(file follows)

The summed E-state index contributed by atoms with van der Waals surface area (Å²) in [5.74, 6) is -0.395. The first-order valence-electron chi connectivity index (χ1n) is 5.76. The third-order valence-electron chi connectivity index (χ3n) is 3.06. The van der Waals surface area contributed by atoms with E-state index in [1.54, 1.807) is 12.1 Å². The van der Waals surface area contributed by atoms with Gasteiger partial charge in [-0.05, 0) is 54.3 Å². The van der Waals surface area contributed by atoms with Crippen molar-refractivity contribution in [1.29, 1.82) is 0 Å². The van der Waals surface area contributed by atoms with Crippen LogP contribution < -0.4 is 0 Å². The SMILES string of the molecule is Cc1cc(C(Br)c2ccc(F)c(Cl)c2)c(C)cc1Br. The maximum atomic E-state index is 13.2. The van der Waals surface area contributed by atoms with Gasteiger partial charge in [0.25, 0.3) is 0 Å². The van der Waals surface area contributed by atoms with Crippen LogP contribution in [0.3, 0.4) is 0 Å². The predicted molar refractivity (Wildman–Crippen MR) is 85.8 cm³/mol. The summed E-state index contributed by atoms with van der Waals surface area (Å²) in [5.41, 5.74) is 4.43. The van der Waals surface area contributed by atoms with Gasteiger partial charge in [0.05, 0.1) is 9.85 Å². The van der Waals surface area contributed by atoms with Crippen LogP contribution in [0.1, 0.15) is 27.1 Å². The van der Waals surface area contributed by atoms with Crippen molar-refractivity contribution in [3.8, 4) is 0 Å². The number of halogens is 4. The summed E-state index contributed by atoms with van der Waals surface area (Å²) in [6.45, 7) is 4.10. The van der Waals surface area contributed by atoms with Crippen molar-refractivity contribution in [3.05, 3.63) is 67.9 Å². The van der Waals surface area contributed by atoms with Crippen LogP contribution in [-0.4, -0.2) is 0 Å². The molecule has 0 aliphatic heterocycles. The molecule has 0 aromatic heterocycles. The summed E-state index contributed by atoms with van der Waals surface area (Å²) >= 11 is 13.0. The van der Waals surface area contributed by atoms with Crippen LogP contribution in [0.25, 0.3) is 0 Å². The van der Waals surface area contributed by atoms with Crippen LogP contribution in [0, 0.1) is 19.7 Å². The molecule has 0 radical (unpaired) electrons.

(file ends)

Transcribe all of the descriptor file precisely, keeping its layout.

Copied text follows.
The summed E-state index contributed by atoms with van der Waals surface area (Å²) in [5.74, 6) is -0.395. The first-order valence-electron chi connectivity index (χ1n) is 5.76. The third-order valence-electron chi connectivity index (χ3n) is 3.06. The van der Waals surface area contributed by atoms with E-state index in [1.54, 1.807) is 12.1 Å². The van der Waals surface area contributed by atoms with Gasteiger partial charge in [-0.05, 0) is 54.3 Å². The van der Waals surface area contributed by atoms with Crippen molar-refractivity contribution in [1.29, 1.82) is 0 Å². The van der Waals surface area contributed by atoms with Crippen LogP contribution < -0.4 is 0 Å². The SMILES string of the molecule is Cc1cc(C(Br)c2ccc(F)c(Cl)c2)c(C)cc1Br. The maximum atomic E-state index is 13.2. The van der Waals surface area contributed by atoms with Gasteiger partial charge in [0.25, 0.3) is 0 Å². The van der Waals surface area contributed by atoms with Crippen LogP contribution in [0.3, 0.4) is 0 Å². The predicted molar refractivity (Wildman–Crippen MR) is 85.8 cm³/mol. The summed E-state index contributed by atoms with van der Waals surface area (Å²) in [5.41, 5.74) is 4.43. The van der Waals surface area contributed by atoms with Gasteiger partial charge in [0.05, 0.1) is 9.85 Å². The van der Waals surface area contributed by atoms with Crippen LogP contribution in [0.1, 0.15) is 27.1 Å². The van der Waals surface area contributed by atoms with Crippen molar-refractivity contribution in [3.8, 4) is 0 Å². The number of halogens is 4. The summed E-state index contributed by atoms with van der Waals surface area (Å²) in [6.45, 7) is 4.10. The van der Waals surface area contributed by atoms with Crippen molar-refractivity contribution in [3.05, 3.63) is 67.9 Å². The van der Waals surface area contributed by atoms with Crippen LogP contribution in [-0.4, -0.2) is 0 Å². The molecule has 0 aliphatic heterocycles. The molecule has 0 aromatic heterocycles. The summed E-state index contributed by atoms with van der Waals surface area (Å²) >= 11 is 13.0. The van der Waals surface area contributed by atoms with Crippen LogP contribution in [0.25, 0.3) is 0 Å². The van der Waals surface area contributed by atoms with Crippen LogP contribution in [0, 0.1) is 19.7 Å². The molecule has 0 radical (unpaired) electrons.